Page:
The status of the Port of Tauranga as the leading export port in the country and a catalyst in the economic activity in the region owes much to the talent Mr Honeyfield demonstrated during his long years as finance committee chairman. The real power base of the developing public utility lay in his hands. His years as a public servant had prepared him for working the system with the powers-that-be in Wellington to the benefit of the board.”

Max Avery, 2016: 41

Pioneering Avocados

Arthur first became interested in the avocado when he visited the United States in the course of his wartime food production activities and saw avocados being grown and marketed in California.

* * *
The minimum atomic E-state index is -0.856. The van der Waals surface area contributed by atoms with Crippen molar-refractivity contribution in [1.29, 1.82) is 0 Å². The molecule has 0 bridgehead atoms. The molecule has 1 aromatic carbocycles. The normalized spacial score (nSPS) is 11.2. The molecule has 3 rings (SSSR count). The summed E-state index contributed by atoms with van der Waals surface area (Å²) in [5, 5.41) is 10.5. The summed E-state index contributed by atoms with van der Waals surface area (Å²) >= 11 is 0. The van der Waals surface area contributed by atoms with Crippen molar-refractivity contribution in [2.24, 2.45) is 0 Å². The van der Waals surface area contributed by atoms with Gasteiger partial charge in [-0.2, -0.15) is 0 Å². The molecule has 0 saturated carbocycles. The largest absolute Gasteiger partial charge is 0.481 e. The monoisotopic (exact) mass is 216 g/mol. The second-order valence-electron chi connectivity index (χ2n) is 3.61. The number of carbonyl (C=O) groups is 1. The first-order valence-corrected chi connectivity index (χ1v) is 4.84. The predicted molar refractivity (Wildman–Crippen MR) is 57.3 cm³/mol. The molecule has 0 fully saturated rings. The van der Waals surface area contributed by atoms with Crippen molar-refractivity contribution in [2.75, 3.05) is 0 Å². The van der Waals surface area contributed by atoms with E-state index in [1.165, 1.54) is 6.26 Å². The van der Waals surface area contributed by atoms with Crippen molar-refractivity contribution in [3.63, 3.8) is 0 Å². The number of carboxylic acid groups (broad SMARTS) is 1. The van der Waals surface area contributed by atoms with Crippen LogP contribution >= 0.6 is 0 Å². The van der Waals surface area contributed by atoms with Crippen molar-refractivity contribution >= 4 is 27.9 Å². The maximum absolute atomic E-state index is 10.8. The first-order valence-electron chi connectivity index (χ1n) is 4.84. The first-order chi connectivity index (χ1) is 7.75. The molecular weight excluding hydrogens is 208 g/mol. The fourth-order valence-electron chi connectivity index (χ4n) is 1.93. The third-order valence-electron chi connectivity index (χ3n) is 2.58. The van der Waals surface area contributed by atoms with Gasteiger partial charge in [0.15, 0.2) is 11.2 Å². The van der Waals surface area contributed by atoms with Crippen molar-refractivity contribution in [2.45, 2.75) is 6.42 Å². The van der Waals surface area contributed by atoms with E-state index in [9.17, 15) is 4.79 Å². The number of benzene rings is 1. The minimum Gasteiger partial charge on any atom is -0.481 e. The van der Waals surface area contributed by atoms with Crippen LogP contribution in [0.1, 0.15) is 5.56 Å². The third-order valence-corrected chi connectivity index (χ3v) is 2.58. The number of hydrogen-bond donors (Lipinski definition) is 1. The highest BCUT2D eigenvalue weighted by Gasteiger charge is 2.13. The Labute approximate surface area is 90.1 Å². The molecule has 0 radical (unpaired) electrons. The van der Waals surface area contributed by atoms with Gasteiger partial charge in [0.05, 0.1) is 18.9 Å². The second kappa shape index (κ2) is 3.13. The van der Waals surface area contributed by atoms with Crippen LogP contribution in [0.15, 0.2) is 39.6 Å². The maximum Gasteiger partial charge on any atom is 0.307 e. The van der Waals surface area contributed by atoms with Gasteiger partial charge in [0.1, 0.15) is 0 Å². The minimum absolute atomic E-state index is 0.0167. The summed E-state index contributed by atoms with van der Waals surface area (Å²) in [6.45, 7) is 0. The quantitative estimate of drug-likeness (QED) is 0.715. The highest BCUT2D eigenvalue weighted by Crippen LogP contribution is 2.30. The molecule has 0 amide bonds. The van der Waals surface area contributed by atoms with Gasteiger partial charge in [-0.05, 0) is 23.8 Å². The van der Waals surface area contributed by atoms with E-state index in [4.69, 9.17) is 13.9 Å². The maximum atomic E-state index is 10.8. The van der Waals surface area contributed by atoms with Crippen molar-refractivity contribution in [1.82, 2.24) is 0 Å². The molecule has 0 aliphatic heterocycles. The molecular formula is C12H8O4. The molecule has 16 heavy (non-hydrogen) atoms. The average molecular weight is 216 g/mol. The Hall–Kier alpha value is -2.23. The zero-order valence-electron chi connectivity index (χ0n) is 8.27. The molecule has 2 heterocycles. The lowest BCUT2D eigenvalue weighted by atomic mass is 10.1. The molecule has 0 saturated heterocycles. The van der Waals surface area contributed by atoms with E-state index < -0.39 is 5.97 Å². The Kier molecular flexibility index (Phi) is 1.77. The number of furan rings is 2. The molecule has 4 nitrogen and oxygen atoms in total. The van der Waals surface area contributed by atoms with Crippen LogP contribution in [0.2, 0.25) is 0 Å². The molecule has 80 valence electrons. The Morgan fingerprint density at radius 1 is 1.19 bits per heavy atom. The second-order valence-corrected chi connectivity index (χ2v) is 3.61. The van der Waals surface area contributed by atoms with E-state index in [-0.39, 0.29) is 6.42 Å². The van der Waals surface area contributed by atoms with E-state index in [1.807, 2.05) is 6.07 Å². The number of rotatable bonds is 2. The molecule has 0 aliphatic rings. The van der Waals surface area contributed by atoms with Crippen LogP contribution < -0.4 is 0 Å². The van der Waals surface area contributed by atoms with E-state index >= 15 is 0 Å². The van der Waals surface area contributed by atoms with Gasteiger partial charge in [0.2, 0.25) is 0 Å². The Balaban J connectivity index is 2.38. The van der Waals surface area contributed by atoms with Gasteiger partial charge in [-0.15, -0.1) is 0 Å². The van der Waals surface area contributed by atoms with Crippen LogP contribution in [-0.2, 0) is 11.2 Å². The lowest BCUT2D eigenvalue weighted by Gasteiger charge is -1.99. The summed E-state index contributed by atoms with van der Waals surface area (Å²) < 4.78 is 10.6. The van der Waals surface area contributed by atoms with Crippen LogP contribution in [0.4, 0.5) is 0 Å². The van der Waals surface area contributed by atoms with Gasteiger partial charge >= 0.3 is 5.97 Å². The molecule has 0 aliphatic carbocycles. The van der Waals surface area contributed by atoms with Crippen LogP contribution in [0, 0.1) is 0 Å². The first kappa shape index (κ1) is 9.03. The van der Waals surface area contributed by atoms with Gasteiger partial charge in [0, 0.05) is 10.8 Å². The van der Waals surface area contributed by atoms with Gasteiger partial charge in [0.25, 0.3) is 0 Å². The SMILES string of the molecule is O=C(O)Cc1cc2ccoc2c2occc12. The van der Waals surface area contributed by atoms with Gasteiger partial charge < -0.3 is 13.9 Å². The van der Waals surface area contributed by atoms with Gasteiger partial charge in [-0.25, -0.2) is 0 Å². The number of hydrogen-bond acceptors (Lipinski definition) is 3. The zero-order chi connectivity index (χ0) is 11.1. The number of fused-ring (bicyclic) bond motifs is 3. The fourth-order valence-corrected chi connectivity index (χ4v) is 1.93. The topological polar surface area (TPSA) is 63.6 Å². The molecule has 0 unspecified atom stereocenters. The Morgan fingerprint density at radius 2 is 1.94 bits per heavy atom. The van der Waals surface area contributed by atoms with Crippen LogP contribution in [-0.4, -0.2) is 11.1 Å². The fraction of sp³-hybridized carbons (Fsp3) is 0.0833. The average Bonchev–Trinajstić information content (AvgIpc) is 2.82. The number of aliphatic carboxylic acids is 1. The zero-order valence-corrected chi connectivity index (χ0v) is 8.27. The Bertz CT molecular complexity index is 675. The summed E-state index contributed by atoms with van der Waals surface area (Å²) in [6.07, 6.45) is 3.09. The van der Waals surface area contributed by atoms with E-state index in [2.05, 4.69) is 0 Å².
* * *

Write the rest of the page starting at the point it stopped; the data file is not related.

By 1969 Arthur had sold his dairy farm and relinquished his position as chairman of the finance committee of the Harbour Board. He was 66 years of age. What better time to start developing his remaining 52 acres, and perhaps start a new industry! He build a small grafting shed and set about learning how to propagate avocados. Grafting was a matter of trial and error, and progress was slow.

Arthur preferred to do his own marketing, drawing on his experience and contacts from earlier years. He preferred to lead, rather than to follow.

By 1987 many horticultural industry leaders believed that Arthur was responsible fo pioneering the local avocado industry.

Last years

Edith died in her 83rd year after 56 years of marriage. Arthur died in January 1996 at the age of 93.

The end came quickly. Arthur Honeyfield became ill in January, 1996 and was admitted to Tauranga Hospital and he died on the 21st.

The squire and lord of the manor of Tatara, the avocado advocate, the harbour board money man, the innovative and persevering public servant of World War II days, the dairy and pork industry leader, the pioneer aviator, had gone and Tatara was empty.